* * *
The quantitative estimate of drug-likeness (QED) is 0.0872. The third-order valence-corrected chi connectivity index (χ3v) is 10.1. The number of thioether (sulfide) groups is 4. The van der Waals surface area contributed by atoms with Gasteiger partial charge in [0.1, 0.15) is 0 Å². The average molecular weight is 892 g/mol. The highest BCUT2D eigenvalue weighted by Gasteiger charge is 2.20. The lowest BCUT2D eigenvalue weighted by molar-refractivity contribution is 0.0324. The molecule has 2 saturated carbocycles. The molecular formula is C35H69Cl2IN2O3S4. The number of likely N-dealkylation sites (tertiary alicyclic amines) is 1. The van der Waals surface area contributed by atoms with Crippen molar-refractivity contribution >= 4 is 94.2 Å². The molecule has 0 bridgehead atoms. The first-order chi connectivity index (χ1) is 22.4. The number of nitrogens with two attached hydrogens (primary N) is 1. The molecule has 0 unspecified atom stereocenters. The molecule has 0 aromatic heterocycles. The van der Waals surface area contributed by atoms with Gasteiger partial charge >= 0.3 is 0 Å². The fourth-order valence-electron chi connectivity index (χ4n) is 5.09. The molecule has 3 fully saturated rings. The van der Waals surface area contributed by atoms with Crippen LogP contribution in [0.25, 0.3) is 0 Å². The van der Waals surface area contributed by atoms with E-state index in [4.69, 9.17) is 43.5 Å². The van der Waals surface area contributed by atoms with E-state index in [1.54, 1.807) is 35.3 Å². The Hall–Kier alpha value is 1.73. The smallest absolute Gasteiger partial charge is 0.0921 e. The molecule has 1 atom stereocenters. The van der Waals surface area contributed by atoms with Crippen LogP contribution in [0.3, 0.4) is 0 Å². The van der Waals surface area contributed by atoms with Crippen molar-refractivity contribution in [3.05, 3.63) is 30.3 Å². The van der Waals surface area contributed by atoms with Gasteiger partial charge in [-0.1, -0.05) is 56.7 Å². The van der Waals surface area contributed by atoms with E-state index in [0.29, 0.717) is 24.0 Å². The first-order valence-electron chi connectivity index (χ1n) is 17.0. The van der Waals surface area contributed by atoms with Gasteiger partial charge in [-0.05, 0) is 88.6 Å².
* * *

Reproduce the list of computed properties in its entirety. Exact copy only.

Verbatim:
The quantitative estimate of drug-likeness (QED) is 0.0872. The third-order valence-corrected chi connectivity index (χ3v) is 10.1. The number of thioether (sulfide) groups is 4. The van der Waals surface area contributed by atoms with Gasteiger partial charge in [0.1, 0.15) is 0 Å². The average molecular weight is 892 g/mol. The highest BCUT2D eigenvalue weighted by Gasteiger charge is 2.20. The lowest BCUT2D eigenvalue weighted by molar-refractivity contribution is 0.0324. The molecule has 2 saturated carbocycles. The molecular formula is C35H69Cl2IN2O3S4. The number of likely N-dealkylation sites (tertiary alicyclic amines) is 1. The van der Waals surface area contributed by atoms with Crippen molar-refractivity contribution >= 4 is 94.2 Å². The molecule has 0 bridgehead atoms. The first-order chi connectivity index (χ1) is 22.4. The number of nitrogens with two attached hydrogens (primary N) is 1. The molecule has 0 unspecified atom stereocenters. The molecule has 0 aromatic heterocycles. The van der Waals surface area contributed by atoms with Gasteiger partial charge >= 0.3 is 0 Å². The fourth-order valence-electron chi connectivity index (χ4n) is 5.09. The molecule has 3 fully saturated rings. The van der Waals surface area contributed by atoms with Crippen LogP contribution in [0.25, 0.3) is 0 Å². The van der Waals surface area contributed by atoms with E-state index in [4.69, 9.17) is 43.5 Å². The van der Waals surface area contributed by atoms with E-state index in [1.54, 1.807) is 35.3 Å². The Hall–Kier alpha value is 1.73. The smallest absolute Gasteiger partial charge is 0.0921 e. The molecule has 1 atom stereocenters. The van der Waals surface area contributed by atoms with Crippen LogP contribution in [0.3, 0.4) is 0 Å². The van der Waals surface area contributed by atoms with Crippen molar-refractivity contribution in [3.05, 3.63) is 30.3 Å². The van der Waals surface area contributed by atoms with Gasteiger partial charge in [-0.1, -0.05) is 56.7 Å². The van der Waals surface area contributed by atoms with E-state index in [0.29, 0.717) is 24.0 Å². The first-order valence-electron chi connectivity index (χ1n) is 17.0. The van der Waals surface area contributed by atoms with Gasteiger partial charge in [-0.05, 0) is 88.6 Å².